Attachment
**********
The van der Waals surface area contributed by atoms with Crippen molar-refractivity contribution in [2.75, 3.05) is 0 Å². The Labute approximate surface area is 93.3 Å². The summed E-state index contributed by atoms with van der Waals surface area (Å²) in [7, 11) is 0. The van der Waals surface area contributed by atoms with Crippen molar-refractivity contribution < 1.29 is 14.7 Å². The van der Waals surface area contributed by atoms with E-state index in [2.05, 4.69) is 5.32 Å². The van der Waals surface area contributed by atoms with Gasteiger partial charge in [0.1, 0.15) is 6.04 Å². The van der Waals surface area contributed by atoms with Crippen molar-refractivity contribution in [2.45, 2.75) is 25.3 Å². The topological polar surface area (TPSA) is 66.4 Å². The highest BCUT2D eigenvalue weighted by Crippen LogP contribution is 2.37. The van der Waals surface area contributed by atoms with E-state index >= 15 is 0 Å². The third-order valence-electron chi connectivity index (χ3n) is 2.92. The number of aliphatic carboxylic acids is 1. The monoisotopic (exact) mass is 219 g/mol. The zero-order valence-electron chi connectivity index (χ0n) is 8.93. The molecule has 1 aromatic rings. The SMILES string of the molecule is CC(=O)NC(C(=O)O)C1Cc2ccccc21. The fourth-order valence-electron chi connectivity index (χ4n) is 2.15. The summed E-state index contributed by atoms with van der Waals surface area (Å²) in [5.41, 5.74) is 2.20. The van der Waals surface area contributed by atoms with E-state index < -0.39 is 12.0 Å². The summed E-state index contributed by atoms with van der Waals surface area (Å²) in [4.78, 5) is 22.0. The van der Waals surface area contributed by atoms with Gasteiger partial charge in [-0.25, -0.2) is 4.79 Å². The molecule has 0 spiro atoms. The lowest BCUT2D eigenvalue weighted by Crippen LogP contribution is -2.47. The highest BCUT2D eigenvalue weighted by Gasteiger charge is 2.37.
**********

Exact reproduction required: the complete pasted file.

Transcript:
The van der Waals surface area contributed by atoms with Crippen molar-refractivity contribution in [2.75, 3.05) is 0 Å². The Labute approximate surface area is 93.3 Å². The summed E-state index contributed by atoms with van der Waals surface area (Å²) in [7, 11) is 0. The van der Waals surface area contributed by atoms with Crippen molar-refractivity contribution < 1.29 is 14.7 Å². The van der Waals surface area contributed by atoms with E-state index in [2.05, 4.69) is 5.32 Å². The van der Waals surface area contributed by atoms with Gasteiger partial charge in [0.1, 0.15) is 6.04 Å². The van der Waals surface area contributed by atoms with Crippen molar-refractivity contribution in [2.45, 2.75) is 25.3 Å². The topological polar surface area (TPSA) is 66.4 Å². The highest BCUT2D eigenvalue weighted by Crippen LogP contribution is 2.37. The van der Waals surface area contributed by atoms with E-state index >= 15 is 0 Å². The third-order valence-electron chi connectivity index (χ3n) is 2.92. The number of aliphatic carboxylic acids is 1. The monoisotopic (exact) mass is 219 g/mol. The zero-order valence-electron chi connectivity index (χ0n) is 8.93. The molecule has 1 aromatic rings. The SMILES string of the molecule is CC(=O)NC(C(=O)O)C1Cc2ccccc21. The fourth-order valence-electron chi connectivity index (χ4n) is 2.15. The summed E-state index contributed by atoms with van der Waals surface area (Å²) in [5.41, 5.74) is 2.20. The van der Waals surface area contributed by atoms with E-state index < -0.39 is 12.0 Å². The summed E-state index contributed by atoms with van der Waals surface area (Å²) in [4.78, 5) is 22.0. The van der Waals surface area contributed by atoms with Gasteiger partial charge in [-0.25, -0.2) is 4.79 Å². The molecule has 0 spiro atoms. The lowest BCUT2D eigenvalue weighted by Crippen LogP contribution is -2.47. The highest BCUT2D eigenvalue weighted by Gasteiger charge is 2.37.